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‘SAFER’ principles for your farm

Chuck Schwartau Published on 12 April 2010

As spring fever hits on these nice, sunny days, it is a good time to do a safety scan of your farm to be sure when you hit the fields you and your workforce are working in as safe an environment as possible.

I came across this simple acronym awhile back that may be a good way to organize your safety efforts.

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• See – identify the hazards to health and safety on the farm.

• Assess – decide the risk associated with the hazard.

• Fix – take appropriate action to control the risk.

• Evaluate – check that your controls are effective.

• Record – record actions you take or plan.

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The simple outline helps insure effective action by small, systematic steps.

See
Some hazards jump out at you while you are working around the farm, but others are more subtle. On a less hectic day, why not put the staff to work on routine safety inspections? If possible, work in pairs, actually talking about what is seen. Often one person sees things another takes for granted. Remind them to look for little things as well as big ones. Have the assessors make notes that can be brought back to a staff meeting for sharing and review.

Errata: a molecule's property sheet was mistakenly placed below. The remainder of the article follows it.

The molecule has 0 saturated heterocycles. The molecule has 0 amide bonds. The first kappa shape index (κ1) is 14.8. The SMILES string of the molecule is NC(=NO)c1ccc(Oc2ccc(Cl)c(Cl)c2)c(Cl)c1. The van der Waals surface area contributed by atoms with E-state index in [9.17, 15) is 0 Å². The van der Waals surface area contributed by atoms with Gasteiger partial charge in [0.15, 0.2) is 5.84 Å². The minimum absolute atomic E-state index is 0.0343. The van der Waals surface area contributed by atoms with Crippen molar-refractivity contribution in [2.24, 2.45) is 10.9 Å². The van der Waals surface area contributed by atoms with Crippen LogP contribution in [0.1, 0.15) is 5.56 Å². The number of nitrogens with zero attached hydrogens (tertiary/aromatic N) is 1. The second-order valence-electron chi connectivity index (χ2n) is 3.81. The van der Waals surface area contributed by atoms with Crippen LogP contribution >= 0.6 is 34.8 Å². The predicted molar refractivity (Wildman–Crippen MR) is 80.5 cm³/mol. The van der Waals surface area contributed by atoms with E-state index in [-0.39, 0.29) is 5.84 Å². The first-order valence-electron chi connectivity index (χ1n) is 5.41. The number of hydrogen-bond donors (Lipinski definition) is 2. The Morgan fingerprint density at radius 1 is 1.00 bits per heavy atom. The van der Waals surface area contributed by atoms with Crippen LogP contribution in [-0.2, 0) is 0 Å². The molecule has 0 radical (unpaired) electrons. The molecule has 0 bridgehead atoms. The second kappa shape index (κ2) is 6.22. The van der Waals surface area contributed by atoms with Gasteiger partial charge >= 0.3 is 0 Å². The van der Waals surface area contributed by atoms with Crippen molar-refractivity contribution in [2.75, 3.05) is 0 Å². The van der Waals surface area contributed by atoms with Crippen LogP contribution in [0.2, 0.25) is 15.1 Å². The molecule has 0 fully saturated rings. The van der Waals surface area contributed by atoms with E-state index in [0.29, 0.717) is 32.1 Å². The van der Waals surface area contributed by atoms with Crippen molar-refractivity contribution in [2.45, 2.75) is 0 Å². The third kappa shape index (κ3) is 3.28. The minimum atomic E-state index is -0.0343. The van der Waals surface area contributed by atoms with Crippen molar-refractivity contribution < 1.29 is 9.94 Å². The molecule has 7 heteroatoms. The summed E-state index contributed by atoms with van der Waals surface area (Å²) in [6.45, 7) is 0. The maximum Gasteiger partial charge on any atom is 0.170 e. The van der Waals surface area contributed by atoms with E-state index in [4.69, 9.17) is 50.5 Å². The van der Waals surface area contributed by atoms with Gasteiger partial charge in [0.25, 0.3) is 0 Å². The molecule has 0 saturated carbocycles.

Assess
Talk about the hazards identified and assess the degree of risk they present. Prioritize the hazards so the most hazardous ones are addressed first.

Fix
Now, actually get at fixing things! Getting some of those small hazards fixed before they become big ones can be very cost- and time-effective as well as reducing a hazard.

Evaluate
Check back to be sure what you intended to correct really got done and is correcting the problem you saw earlier. Was the ‘fix’ cosmetic or effective?

Record
This step may sound a bit over the top to some, but especially on farms with non-family employees, a record of actions taken to correct safety hazards provides another degree of protection. If an injury accident ever does occur, OSHA could be looking at the farm’s safety procedures and practices. Records of what you do on a routine basis can be a big help and potentially save significant dollars.

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A SAFER procedure on your farm can lead to a safer place to live and work. PD

Excerpts from agbuzz.com

Chuck Schwartau
  • Chuck Schwartau

  • Extension Educator
  • University of Minnesota
  • Email Chuck Schwartau

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